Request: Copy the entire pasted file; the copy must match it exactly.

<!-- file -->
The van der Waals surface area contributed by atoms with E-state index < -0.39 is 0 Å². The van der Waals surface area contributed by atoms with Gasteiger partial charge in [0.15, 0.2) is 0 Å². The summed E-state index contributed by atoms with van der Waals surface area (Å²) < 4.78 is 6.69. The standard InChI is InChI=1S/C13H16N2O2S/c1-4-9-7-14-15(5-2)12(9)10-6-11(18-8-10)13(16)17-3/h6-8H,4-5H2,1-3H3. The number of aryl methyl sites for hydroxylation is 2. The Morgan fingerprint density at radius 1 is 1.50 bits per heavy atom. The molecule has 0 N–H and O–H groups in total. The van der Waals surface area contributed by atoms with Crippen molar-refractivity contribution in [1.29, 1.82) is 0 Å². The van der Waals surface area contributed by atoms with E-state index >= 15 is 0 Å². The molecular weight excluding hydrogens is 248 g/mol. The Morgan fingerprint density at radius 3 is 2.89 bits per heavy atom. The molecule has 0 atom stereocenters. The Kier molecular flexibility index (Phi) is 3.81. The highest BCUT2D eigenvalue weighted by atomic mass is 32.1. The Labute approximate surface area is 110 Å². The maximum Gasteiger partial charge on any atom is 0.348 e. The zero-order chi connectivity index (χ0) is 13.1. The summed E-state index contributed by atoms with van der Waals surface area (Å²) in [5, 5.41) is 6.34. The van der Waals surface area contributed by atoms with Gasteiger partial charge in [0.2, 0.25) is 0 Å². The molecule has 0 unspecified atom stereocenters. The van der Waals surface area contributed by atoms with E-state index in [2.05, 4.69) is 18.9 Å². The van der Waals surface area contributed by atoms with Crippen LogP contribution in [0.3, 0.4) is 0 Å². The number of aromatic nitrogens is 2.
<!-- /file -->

The van der Waals surface area contributed by atoms with E-state index < -0.39 is 0 Å². The van der Waals surface area contributed by atoms with Gasteiger partial charge in [0.15, 0.2) is 0 Å². The summed E-state index contributed by atoms with van der Waals surface area (Å²) < 4.78 is 6.69. The standard InChI is InChI=1S/C13H16N2O2S/c1-4-9-7-14-15(5-2)12(9)10-6-11(18-8-10)13(16)17-3/h6-8H,4-5H2,1-3H3. The number of aryl methyl sites for hydroxylation is 2. The Morgan fingerprint density at radius 1 is 1.50 bits per heavy atom. The molecule has 0 N–H and O–H groups in total. The van der Waals surface area contributed by atoms with Crippen molar-refractivity contribution in [1.29, 1.82) is 0 Å². The van der Waals surface area contributed by atoms with E-state index >= 15 is 0 Å². The molecular weight excluding hydrogens is 248 g/mol. The Morgan fingerprint density at radius 3 is 2.89 bits per heavy atom. The molecule has 0 atom stereocenters. The Kier molecular flexibility index (Phi) is 3.81. The highest BCUT2D eigenvalue weighted by atomic mass is 32.1. The Labute approximate surface area is 110 Å². The maximum Gasteiger partial charge on any atom is 0.348 e. The zero-order chi connectivity index (χ0) is 13.1. The summed E-state index contributed by atoms with van der Waals surface area (Å²) in [5, 5.41) is 6.34. The van der Waals surface area contributed by atoms with Gasteiger partial charge in [0.2, 0.25) is 0 Å². The molecule has 0 unspecified atom stereocenters. The van der Waals surface area contributed by atoms with E-state index in [2.05, 4.69) is 18.9 Å². The van der Waals surface area contributed by atoms with Crippen LogP contribution in [0.3, 0.4) is 0 Å². The number of aromatic nitrogens is 2.